Abstract

In our plant, sulphur is recovered from gas in Sulphur Recovery Units and stored in Liquid Sulphur tanks, before granulation and pelletizing for shipment. Underground concrete storage pits form an important element of the Sulphur Recovery, Treatment / export cycle, providing an intermediate containment to ensure that molten sulphur temperature is maintained within the operating range. These concrete pits tend to deteriorate rapidly due to high temperatures and contact with concentrated sulphur. This paper discusses the pit design and construction practices, and efficient repair/maintenance techniques of ageing containments to ensure improved service life while optimizing maintenance costs.

The structure consists of reinforced concrete walls, base and top slab, which supports the Sulphur transfer pumps and associated piping / instrumentation. At bottom, steam coil system is provided where Low Pressure steam is used as heating medium to maintain molten Sulphur at high temperatures.

Primarily two concepts are followed for protecting Sulphur pits: (a) Internal surface lining with acid resistant / refractory bricks and insulation, and external waterproofing, or (b) Externally applied waterproofing and thermal insulation, with no internal coating or lining.

Since exposure to high Sulphur concentration and high temperature renders the concrete susceptible to sulphate attack and deterioration, it is essential to carry out periodic inspection and maintenance works in these pits. The top slab is susceptible to higher corrosion due to contact with vapours.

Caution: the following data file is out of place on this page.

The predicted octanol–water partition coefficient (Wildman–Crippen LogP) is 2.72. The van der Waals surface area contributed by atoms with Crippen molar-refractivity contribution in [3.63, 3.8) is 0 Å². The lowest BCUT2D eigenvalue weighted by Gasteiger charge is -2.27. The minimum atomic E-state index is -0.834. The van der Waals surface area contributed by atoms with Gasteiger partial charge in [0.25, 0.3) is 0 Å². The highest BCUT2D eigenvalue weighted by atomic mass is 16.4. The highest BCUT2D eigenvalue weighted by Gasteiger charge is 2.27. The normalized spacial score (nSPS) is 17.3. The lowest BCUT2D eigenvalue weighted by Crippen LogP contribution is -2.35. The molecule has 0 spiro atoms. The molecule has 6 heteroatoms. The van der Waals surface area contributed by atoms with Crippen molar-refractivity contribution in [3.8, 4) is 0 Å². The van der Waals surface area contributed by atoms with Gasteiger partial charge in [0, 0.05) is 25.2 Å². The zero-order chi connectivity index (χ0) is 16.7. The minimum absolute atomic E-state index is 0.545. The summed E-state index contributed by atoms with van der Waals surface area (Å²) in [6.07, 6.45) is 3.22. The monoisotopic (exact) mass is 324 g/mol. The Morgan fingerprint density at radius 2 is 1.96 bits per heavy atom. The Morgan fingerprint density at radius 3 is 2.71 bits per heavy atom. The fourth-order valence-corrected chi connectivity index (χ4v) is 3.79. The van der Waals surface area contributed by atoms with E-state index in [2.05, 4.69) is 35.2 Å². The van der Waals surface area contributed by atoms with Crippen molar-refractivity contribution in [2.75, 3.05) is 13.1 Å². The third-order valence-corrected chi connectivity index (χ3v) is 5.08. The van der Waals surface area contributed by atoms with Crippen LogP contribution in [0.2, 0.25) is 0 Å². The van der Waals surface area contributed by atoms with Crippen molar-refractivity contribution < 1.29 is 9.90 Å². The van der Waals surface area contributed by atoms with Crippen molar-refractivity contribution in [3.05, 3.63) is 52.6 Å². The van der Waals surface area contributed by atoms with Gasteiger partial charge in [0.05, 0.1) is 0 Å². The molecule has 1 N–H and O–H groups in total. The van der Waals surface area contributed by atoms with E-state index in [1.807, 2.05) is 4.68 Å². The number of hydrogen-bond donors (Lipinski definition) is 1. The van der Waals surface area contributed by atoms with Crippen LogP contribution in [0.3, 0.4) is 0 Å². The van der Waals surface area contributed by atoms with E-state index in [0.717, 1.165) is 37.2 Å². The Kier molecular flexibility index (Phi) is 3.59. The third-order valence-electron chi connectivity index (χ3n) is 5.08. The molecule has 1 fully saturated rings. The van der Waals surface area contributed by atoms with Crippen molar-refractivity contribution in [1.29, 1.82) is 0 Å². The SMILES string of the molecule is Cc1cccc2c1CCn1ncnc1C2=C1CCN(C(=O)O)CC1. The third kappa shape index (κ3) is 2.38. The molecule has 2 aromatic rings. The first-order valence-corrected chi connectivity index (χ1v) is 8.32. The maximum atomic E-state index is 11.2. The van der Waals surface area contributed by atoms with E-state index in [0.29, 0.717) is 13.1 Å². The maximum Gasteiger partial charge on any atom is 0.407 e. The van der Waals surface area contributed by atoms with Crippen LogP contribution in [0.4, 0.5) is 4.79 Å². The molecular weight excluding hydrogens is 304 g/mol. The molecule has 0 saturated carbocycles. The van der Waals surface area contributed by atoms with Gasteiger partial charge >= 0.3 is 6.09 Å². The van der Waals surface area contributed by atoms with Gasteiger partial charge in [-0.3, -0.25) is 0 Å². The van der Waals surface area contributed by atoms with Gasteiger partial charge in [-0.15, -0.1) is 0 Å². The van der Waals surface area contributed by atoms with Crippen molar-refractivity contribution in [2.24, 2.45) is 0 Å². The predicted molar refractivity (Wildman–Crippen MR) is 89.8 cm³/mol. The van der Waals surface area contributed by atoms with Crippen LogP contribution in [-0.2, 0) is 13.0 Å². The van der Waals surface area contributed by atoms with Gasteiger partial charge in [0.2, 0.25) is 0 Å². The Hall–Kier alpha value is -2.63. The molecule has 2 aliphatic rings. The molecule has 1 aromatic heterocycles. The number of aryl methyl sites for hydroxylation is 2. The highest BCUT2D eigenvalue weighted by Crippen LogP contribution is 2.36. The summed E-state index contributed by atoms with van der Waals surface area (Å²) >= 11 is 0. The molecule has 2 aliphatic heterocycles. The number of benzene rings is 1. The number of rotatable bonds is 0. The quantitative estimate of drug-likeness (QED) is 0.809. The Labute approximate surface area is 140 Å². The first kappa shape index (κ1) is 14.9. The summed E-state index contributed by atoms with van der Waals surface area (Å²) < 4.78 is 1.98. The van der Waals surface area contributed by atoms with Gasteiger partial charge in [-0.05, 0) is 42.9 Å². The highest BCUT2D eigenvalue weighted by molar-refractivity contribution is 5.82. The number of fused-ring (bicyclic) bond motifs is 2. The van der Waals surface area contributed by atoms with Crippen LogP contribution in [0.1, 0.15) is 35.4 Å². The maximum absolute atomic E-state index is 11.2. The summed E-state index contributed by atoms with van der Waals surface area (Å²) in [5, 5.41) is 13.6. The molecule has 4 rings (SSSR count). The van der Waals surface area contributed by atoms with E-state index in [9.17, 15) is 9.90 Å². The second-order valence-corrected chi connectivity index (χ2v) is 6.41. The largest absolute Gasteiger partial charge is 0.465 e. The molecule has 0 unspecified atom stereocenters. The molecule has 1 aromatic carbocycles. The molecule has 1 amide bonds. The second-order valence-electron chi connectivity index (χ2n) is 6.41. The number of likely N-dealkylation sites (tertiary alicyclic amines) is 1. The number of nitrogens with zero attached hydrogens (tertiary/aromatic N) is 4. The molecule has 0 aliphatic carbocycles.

Evaluation of existing pits with above designs revealed contrasting conditions. Refractory / brick lined pits indicated severe deterioration of lining, with traces of corrosion in concrete surfaces. Underside of slabs also showed deterioration of tiles, however, slab concrete was relatively in better condition. Unlined pits revealed the concrete surfaces of walls and base slab to be in reasonably good condition. However, underside of top slab was found to have severe deterioration, beyond repair mandating replacement. Physical and chemical tests indicated reasonably good condition of reinforcement steel, retention of concrete strength, and no loss of concrete cover. However, sulphate content near the surface was found to exceed code permissible limits.

Repair procedures for lined and unlined pits vary, with primary focus in lined pits being selection of appropriate lining for Sulphur resistance and thermal insulation, while for unlined pits, the main concern is selection of suitable concrete mix design and ensuring proper compaction and curing.

Deterioration of concrete in process critical structures like liquid sulphur pits is an important issue, which could potentially impact the Sulphur recovery and export process. Both lined and unlined pits are found to be suitable for the purpose, however, each has its own pros and cons. Maintenance and repair procedures need to be in place specific to the type of design and construction of these pits, to improve service life.

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